“I don’t think people want to wake up and see a 56-0 slaughter,” Torrence said. “And even in the evening games, the games don’t get over until 11 p.m., and that’s valuable party time where you could’ve been out with your friends instead of watching Alabama run the ball every play in the fourth quarter up (38-7) against Mississippi State. I would imagine it’s kind of the same thing that happens at Oregon.”

The Oregon’s mascut, Puddles, does push-ups for every touchdown scored. By the end of a blowout victory the Duck can have done over 200 pushups. (Mason Trinca/Emerald)

Roby’s observations match this phenomenon. He says that in recent years, he’s had to show up outside of Autzen earlier and earlier in recent years to hand out coupons, citing the excessive amount of students heading home early.

“It seems like there was more of a religious thing a few years ago,” Roby said. “Like, ‘No matter what I’m not going to miss the game,’ type of thing. And I think that since they’re winning it seems like, ‘Yeah, they’re going to win, so it doesn’t matter if I go or not.'”

This type of expectation isn’t rare among elite squads that have the manpower to run up the score — both Alabama and Oregon have averaged a 25-point winning margin over their opponents in the past four seasons, reaching almost 30 points in the 2012 season — but rare or not, the problem still exists.

“I think there definitely is a sense of complacency and entitlement among students,” Torrence said. “It’s like when you’re going to a game, it’s not a question of if you’re going to win, it’s a question of by how much. You almost go in expecting to be bored by the third quarter because it’s such a blow-out, but when it’s not a blow-out everybody’s thinking, ‘Wait, what’s going on here? This isn’t normal.'”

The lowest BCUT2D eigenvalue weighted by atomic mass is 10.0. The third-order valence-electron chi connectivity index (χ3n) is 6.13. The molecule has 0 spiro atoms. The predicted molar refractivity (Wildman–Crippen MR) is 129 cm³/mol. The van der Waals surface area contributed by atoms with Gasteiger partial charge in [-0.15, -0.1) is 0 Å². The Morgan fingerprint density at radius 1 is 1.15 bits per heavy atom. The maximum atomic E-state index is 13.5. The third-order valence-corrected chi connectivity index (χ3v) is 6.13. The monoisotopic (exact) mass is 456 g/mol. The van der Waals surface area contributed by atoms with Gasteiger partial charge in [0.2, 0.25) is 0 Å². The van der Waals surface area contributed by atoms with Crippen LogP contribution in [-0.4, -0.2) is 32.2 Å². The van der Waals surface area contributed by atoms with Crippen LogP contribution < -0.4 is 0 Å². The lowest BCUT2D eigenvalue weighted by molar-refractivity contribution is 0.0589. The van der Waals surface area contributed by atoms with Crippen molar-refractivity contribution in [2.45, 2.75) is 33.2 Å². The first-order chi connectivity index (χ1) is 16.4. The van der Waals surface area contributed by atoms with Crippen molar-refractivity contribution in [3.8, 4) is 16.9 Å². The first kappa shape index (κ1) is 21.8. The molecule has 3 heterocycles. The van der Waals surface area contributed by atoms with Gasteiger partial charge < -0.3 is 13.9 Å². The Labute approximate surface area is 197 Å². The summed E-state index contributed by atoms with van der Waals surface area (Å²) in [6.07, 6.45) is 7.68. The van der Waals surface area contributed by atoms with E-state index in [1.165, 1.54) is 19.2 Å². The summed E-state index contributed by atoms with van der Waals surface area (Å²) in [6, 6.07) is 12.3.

In an effort to face the issues at hand, former ASUO Athletics Commissioner Katherine DuPont polled 595 students gauging interest in penalizing students who leave before the end of the 3rd quarter of football games.

Oregon players celebrate with the Fiesta Bowl trophy following the Ducks’ 35-17 victory over Kansas State in the Fiesta Bowl at University of Phoenix Stadium in Glendale, Arizona on January 3, 2013. (Alex McDougall/Emerald)

The response: a resounding ‘no,’ with more than 60 percent of students voting against any punishment. But in documents handed down to Daniel Nettles, the new ASUO athletic director, DuPont passed down information from schools like South Florida, Penn State, Tennessee, NC State and Georgia outlining ideas on how to retain student attendance and ensure that the student fans that want to stay for the entire game are able to receive tickets.

Yet regardless of what fans think of the game, the players enjoy being able to attribute the wide margin to their preparation.

“I enjoy the blow-outs because that means that our preparation worked that week, and that it’s gonna continue to work,” senior wide receiver Josh Huff said during media day. “But I also wouldn’t mind playing a close game like a Stanford, or an Auburn game, or any other game. I wouldn’t mind playing that game to see how my teammates react, and to see how well we work in adversity. When it comes to a close game and I know that I can count on those guys to left and to the right of me to outperform the player that they are lined up across; that’s what we’re working on.”

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Ian Campbell

Ian Campbell